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Creative Frontiers


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Creative Frontiers

Part of the ‘Applying Archaeological Theory‘ Strand Sponsored by Big Heritage at TAG DEVA 40th Theoretical Archaeology Group Conference, Department of History and Archaeology, University of Chester. 17th-19th December 2018.

Discussant: Dr Eloise Govier (University of Wales Trinity St David)

Chair: Erin Kavanagh (University of Wales Trinity St David)

Applying Theory

to foster

discussion

beyond

research,

is

to build

perceptions

in society.

(Kavanagh, 2018)

Influencing perceptions is a role attributed to public intellectuals, yet archaeologists appear to be absent from inhabiting such a stage (Tarlow and Stutz, 2013). This session seeks to question if this is actually so, when our collective and individual works are engaged with the process of re-creating worlds, potentially impacting the way that society can be perceived.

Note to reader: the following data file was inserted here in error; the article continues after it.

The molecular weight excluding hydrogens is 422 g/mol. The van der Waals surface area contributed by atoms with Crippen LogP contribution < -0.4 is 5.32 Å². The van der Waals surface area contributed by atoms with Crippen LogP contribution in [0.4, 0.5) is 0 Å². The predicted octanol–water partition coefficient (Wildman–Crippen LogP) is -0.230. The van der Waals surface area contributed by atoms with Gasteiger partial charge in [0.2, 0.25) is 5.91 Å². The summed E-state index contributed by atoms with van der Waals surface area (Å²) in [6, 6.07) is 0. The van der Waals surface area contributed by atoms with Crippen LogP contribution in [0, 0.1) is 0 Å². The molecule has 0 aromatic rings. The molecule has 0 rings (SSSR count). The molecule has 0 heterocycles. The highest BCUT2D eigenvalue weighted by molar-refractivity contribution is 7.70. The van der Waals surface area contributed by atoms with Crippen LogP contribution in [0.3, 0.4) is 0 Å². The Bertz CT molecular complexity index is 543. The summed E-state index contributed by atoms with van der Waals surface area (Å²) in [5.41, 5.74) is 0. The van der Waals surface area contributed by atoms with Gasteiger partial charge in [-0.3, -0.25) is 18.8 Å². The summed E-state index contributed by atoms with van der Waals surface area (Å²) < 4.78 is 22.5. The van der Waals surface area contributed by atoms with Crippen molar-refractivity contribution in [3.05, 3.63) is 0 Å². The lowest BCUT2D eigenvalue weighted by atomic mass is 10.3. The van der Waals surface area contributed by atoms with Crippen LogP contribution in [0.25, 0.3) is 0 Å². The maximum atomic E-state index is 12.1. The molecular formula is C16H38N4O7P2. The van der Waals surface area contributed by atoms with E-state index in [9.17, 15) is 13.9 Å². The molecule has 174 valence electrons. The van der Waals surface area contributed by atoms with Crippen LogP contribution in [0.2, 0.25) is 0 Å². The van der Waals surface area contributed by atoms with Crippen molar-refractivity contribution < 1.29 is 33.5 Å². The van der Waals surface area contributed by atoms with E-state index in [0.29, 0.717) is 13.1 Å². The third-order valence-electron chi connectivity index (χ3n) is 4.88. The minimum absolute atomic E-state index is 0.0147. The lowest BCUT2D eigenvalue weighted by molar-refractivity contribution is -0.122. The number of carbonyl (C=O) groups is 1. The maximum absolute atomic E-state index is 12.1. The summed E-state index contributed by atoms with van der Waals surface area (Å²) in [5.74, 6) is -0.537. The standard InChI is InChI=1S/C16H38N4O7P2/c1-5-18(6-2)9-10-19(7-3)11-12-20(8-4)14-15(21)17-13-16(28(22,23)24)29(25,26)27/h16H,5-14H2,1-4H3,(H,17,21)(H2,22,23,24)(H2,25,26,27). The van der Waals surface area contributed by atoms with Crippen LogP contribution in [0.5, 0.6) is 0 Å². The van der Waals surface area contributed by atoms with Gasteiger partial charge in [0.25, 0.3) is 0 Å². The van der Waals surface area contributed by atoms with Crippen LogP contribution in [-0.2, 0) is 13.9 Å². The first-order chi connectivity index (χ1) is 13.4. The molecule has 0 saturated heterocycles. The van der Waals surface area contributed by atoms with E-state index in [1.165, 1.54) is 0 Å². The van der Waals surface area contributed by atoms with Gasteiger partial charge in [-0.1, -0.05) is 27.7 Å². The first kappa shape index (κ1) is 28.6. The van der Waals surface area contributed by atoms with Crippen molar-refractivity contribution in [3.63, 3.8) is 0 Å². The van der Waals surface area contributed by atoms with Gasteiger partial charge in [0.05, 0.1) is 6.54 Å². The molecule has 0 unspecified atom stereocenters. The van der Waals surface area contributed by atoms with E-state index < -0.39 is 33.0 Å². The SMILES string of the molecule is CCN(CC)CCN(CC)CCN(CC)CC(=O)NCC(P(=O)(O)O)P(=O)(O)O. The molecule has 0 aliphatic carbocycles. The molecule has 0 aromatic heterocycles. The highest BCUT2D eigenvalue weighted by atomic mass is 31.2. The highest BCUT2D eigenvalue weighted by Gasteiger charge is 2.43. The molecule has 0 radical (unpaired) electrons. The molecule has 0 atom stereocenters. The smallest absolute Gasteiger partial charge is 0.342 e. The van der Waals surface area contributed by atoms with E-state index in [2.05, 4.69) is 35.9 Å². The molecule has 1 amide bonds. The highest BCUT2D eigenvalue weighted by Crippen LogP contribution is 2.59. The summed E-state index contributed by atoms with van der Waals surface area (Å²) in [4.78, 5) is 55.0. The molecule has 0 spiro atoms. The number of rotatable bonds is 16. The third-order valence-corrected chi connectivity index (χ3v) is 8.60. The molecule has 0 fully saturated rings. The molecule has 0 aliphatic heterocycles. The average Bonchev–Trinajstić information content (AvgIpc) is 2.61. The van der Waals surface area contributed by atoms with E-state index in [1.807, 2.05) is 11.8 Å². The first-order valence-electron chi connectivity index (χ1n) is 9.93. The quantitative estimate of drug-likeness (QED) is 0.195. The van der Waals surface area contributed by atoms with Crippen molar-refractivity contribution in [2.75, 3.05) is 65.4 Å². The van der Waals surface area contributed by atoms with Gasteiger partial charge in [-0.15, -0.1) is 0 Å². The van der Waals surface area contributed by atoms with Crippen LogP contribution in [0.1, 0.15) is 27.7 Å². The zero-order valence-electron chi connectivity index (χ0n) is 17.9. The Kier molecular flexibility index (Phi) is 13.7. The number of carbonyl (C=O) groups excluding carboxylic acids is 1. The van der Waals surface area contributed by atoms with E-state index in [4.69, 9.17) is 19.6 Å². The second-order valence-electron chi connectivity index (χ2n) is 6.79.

We therefore contend that processes of making are a critical area of investigation for applied archaeological theory, requesting creative responses from those addressing the ‘worlding world’ (Ingold, 2017) through the production of archaeological narratives.

Questions include, but are not exclusive to:

What theories, methods and practices do archaeologists embrace to reveal/veil and re/create unique lifeways – and how might these shape current social debate?

Does archaeological theory simply scavenge from innovators, or does it create new frontiers of thought, be they disciplinary, commercial or conceptual?

Archaeological narratives have been apparent in creative media for millennia, from poetry to television. Could these be seen as oblique modes of social influence?

And are archaeological worlds peopled only by the past, and therefore not of relevance to a present public..?

We welcome digital and exhibition content to support delivered presentations.

Kavanagh, K.E. 2018. ‘Applying Theory’, in exhibition with The Big Heritage, TAG Deva.

Tarlow, S. and Nilsson Stutz, L. 2013. Can an archaeologist be a public intellectual? Archaeological Dialogues 20(1): 1-78.

Ingold, T. 2017. ‘On Human Correspondence’. The Journal of the Royal Anthropological Institute. Volume 23, Issue 1. pp.9-27.

Keywords: creative method; Innovation; representation; social debate; world-making.

Earlier Event: September 5
BARCELONA EAA 2018